Green Cross Founder Mikhail Gorbachev Tells Oilmen Solar Power Investment Means Economic Recovery
photo: Green Cross USA
In a move which seems a bit like talking to cattle ranchers about the need to cut down on beef consumption, Mikhail Gorbachev, founder of Green Cross International (among other things...), addressed the 33rd NRPA International Petrochemical Conference by urging world leaders and the private sector that the way out of the current economic morass and the way to combat climate change was to make big investments in solar power, and make them quickly:
The oil industry is a key stakeholder. Their commitment is essential to turn the tide against the massive accumulation of greenhouse gases in the atmosphere. This economic crisis must mark the beginning of a new sustainable development path that has been long overdue. Solar power needs big investments to expand and create significant effects. For the 2 billion people currently living without electricity, the sun is the best hope.
Gorbachev went on to cite the Global Solar Report Card, which analyzes the solar power potential of 16 nations, as well as grading how well they are doing so far. Here's a quick summary:
Germany & California Lead the Way, Everyone Else Plays Catch-Up
At the head of the global class is Germany, which received an A- in the report (despite receiving only 70 out of 100 points...), based upon leading the world in installed solar capacity and having good financial incentives for the expansion of solar power.
In (honorary) second place is the state of California with a B, helped in large part by its 10-year $3 billion rebate program for solar.
In the great middling ranks of the class, France, Italy, Spain, and the United States all got grades of C+. Though installed capacity in both Spain and the United States is comparatively robust, uncertainty surrounding policy support for solar held down grades. Italy and France on the other hand, while not having large amounts of solar power installed, have implemented good policy support for solar power growth.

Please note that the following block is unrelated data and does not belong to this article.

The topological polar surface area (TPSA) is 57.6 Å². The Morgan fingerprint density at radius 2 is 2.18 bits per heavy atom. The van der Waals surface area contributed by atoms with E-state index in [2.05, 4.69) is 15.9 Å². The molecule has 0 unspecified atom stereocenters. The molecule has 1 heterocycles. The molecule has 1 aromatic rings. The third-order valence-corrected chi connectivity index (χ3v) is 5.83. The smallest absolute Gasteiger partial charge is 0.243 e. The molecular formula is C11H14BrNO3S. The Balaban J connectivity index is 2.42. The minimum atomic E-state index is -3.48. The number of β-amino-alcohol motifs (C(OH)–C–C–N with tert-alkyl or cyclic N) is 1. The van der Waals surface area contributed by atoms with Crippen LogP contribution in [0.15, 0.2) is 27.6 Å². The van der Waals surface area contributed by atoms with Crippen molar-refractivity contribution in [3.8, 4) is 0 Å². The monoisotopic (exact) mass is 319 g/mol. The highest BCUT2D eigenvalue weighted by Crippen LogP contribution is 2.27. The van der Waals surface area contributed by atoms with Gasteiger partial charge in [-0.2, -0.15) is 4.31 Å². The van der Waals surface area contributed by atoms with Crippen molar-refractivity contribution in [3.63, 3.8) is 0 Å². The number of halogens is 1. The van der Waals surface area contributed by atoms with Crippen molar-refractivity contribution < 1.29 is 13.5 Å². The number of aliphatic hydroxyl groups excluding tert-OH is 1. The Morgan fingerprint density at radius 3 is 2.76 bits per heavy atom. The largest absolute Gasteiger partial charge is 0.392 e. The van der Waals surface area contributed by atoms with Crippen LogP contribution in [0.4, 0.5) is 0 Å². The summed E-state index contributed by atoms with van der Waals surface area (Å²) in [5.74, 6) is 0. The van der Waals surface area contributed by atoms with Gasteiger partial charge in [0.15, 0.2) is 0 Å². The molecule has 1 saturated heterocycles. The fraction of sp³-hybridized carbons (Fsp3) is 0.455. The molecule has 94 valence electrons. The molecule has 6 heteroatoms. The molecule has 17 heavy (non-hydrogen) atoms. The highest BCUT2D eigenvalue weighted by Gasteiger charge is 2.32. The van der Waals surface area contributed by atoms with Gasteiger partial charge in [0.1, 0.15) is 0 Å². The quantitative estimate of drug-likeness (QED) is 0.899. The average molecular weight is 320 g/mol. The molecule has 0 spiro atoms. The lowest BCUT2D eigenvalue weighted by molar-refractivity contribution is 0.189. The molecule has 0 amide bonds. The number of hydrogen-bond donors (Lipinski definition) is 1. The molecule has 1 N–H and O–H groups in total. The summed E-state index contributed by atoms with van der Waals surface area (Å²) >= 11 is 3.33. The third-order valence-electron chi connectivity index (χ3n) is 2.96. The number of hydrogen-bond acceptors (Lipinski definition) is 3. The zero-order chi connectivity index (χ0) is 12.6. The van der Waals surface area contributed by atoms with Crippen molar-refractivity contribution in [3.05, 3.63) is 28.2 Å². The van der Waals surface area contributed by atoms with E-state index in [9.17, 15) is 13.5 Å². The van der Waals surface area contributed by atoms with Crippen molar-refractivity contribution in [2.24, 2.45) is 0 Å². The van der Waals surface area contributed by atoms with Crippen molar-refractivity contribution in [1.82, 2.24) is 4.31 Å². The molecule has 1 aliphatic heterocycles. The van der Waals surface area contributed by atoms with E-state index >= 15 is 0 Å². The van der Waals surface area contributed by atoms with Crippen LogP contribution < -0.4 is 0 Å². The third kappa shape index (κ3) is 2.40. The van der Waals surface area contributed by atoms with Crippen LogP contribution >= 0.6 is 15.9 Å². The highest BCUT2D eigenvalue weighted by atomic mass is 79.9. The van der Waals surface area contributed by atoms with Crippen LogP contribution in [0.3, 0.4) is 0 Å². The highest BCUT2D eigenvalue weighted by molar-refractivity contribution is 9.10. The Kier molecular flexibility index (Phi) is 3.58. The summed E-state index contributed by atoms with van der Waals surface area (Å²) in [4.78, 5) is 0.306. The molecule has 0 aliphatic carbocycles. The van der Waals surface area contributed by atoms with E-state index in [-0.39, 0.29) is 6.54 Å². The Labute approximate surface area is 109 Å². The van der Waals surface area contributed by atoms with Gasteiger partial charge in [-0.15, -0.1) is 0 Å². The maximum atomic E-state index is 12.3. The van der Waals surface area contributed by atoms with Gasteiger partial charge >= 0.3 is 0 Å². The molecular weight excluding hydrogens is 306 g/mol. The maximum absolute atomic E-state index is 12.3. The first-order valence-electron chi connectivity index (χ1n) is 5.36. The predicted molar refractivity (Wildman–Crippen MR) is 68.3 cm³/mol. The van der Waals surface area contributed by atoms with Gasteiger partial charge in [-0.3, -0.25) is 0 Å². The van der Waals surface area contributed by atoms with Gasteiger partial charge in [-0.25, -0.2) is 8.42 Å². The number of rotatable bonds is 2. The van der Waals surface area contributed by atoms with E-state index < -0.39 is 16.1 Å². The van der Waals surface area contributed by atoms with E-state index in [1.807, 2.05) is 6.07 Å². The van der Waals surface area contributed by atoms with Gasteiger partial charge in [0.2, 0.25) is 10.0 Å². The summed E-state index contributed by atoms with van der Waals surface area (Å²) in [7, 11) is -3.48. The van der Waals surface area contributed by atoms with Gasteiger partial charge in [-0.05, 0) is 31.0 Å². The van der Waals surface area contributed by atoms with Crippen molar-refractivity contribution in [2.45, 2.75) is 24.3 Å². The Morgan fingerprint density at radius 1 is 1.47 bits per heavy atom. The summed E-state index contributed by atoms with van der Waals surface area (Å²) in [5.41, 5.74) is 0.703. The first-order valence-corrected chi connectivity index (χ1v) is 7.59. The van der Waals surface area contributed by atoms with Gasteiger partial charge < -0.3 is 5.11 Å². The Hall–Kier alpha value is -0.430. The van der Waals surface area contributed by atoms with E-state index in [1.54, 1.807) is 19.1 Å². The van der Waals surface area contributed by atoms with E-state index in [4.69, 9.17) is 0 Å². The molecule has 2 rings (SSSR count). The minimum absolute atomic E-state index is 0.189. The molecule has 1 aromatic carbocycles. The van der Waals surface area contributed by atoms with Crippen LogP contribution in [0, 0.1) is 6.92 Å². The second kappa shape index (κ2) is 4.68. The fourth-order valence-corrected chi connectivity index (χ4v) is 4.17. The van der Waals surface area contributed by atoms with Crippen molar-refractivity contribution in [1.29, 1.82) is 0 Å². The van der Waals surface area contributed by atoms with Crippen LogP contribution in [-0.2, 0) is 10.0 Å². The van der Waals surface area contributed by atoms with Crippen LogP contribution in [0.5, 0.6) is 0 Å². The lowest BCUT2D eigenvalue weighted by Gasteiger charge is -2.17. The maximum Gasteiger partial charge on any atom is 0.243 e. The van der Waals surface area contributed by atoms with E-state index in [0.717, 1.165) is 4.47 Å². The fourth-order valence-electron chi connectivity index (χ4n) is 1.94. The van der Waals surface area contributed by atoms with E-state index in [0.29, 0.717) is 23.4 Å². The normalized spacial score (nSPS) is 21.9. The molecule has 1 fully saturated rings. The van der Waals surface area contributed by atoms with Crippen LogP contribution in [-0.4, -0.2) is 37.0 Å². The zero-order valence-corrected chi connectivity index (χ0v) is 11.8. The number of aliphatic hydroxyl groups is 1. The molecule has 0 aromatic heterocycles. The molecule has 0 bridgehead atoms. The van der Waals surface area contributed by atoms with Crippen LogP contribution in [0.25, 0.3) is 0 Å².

Australia and Japan coasted through with a grade of C, in both cases because of changes in support policy for solar power.
Except for China, the UK, Russia & Poland, Who Aren't Even Attending Class
Nations which scored genuinely poorly were China and the United Kingdom (D-); China's low score resulted from largely unclear policy surrounding solar power (despite public commitments to it), while the UK was described as having "a very small market and no significant support for solar at this time."
Failing entirely were Russia and Poland who received their failing grades because they have no solar markets and no financial or policy mechanisms in place to capitalize on their solar power potential.
More: 2008 Global Solar Report Card (which has the full list of countries and a more detailed breakdown of how the grading was done) and Green Cross International
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